“Among the three literature winners,” said Watters, “is a captivating memoir about a woman who works in a fire lookout.” Lookout: Love, Solitude and Searching for Wildfire in the Boreal Forest, is by Trina Moyles. “Moyles is a gifted writer, able to make readers feel as though they are living the experience with her.”

Another Outdoor Literature winner is The Unreasonable Virtue of Fly Fishing, written by Mark Kurlansky. “Some books are pure pleasure to read and this is one,” said Watters. “It’s a bit of history, some personal experience, and a whole lot of fun.”

The third winner in the Outdoor Literature category is about a young woman who follows the monarch migration on a bicycle. Bicycling with Butterflies: My 10,201 Mile Journey following the Monarch Migration, is by Sara Dykman. 

“What can I say about Sara Dykman? She is a marvel.  She does this journey by herself, with no companion or support crew on a bicycle that she has cobbled together from spare parts,” said Watters. “What tenacity. What a journey!”

Complete reviews of these and the other 2021 winners may be found at the National Outdoor Book Awards website at: www.noba-web.org.

Here is a list of winners. 

Journeys.  Winner.  This Land of Snow:  A Journey Across the North in Winter by Anders Morley.  Mountaineers Books, Seattle.  ISBN 9781680512724

Journeys.  Silver Medalist.  America’s National Historic Trails:  Walking the Trails of History by Karen Berger.  Photography by Bart Smith.  Rizzoli, New York.  ISBN 9780847868858

History/Biography.  Winner.  Shook: An Earthquake, a Legendary Mountain Guide, and Everest’s Deadliest Day by Jennifer Hull.  University of New Mexico Press, Albuquerque.  ISBN 9780826361943

Natural History Literature.  Winner.  Finding the Mother Tree: Discovering the Wisdom of the Forest by Suzanne Simard.  Allen Lane/Penguin Canada, Toronto. 9780735237759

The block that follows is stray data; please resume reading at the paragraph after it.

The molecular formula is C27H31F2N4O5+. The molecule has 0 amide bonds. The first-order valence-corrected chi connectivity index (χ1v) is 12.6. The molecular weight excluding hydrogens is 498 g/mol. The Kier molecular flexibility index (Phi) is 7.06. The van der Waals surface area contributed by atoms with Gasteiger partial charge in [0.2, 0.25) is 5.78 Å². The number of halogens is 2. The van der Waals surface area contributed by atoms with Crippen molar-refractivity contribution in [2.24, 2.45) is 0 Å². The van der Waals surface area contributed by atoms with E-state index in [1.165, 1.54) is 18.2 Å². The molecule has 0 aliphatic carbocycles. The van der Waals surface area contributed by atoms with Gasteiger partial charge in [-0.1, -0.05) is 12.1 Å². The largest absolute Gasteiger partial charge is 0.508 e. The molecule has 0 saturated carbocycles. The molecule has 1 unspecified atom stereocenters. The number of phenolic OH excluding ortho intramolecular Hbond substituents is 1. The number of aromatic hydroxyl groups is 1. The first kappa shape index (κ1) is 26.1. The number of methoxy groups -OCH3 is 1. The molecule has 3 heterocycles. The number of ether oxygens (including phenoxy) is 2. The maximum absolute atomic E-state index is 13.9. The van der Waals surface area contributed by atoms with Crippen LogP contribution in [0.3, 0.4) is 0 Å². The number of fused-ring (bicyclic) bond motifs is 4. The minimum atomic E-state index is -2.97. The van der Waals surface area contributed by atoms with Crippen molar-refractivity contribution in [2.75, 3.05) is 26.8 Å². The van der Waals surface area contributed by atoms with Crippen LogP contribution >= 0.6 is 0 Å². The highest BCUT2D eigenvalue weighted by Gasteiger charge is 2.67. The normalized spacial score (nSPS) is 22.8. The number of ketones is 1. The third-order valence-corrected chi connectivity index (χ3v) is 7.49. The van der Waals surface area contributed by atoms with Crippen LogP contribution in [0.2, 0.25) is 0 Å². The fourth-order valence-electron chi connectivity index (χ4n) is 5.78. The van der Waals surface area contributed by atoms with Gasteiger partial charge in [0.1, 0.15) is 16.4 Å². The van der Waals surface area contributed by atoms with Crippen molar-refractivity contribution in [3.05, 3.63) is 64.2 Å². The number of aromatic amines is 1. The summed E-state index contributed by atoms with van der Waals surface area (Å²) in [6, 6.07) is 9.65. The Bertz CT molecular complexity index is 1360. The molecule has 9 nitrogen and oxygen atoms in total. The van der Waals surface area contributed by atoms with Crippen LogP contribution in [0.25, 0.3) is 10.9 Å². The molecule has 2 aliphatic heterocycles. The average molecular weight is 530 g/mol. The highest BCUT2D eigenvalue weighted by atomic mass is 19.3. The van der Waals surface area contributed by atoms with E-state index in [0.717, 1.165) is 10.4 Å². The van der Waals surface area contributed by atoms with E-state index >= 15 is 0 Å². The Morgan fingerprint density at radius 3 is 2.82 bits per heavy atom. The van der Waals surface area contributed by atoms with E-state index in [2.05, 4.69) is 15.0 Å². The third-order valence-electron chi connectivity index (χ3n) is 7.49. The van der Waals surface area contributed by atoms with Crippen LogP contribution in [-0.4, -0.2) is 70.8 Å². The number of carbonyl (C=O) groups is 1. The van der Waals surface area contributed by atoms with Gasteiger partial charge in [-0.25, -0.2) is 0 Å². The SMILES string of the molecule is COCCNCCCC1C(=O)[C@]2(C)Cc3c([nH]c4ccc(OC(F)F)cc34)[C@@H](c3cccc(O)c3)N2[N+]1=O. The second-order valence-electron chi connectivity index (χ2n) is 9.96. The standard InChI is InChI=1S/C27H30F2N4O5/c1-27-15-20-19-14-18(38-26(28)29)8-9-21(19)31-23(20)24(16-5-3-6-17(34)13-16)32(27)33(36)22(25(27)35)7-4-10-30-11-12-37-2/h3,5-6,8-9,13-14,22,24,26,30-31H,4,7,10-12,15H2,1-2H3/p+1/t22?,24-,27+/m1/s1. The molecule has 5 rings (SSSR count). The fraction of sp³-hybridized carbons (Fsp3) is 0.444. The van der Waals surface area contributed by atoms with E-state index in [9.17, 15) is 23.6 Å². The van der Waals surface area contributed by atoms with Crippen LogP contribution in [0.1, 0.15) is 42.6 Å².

Natural History Literature.  Winner.  Super Fly: The Unexpected Lives of the World’s Most Successful Insects by Jonathan Balcombe.  Penguin Books, New York. ISBN 9780143134275

Natural History Literature. Silver Medalist. Vesper Flights by Helen Macdonald.  Hamish Hamilton/Penguin Canada.  Toronto.  ISBN 9780735235502

Outdoor Literature.  Winner.  Lookout: Love, Solitude and Searching for Wildfire in the Boreal Forest by Trina Moyles.  Random House Canada, Toronto.  ISBN 9780735279919

Outdoor Literature.  Winner.  The Unreasonable Virtue of Fly Fishing by Mark Kurlansky.  Bloomsbury, New York.  ISBN9781635573077

Outdoor Literature.  Winner. Bicycling with Butterflies: My 10,201 Mile Journey Following the Monarch Migration by Sara Dykman.  Timber Press, Portland.  ISBN 9781643260457

Nature and the Environment. Winner. Orca: Shared Waters, Shared Home by Lynda V. Mapes.  Braided River/Mountaineers Books, Seattle. ISBN 9781680513264

Design and Artistic Merit. Winner. Bison: Portrait of an Icon photography by Audrey Hall. Essay by Chase Reynolds Ewald. Gibbs Smith, Layton, UT. ISBN 9781423653752

Children's Category. Winner. Something Wonderful by Matt Ritter.  Illustrations by Nayl Gonzalez.  Pacific Street Publishing, San Luis Obispo, CA. ISBN 9780999896013

Classic. Winner. Sierra South / Sierra North by Elizabeth Wenk and Mike White. Wilderness Press/AdventureKEEN, Birmingham, AL. ISBN 9780899978840 / 9780899978864

Outdoor Adventure Guides/Instructional. Winner. The Packraft Handbook: An Instructional Guide for the Curious by Luc Mehl. Illustrations by Sarah K. Glaser. Luc Mehl, Anchorage. ISBN 9781578338542

Nature Guides. Winner. A Field Guide to the Mid-Atlantic Coast by Patrick J. Lynch. Yale University Press, New Haven. ISBN 9780300246469

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The National Outdoor Book Awards (NOBA) is a non-profit, educational program. It is not associated with any publisher or publishing interest.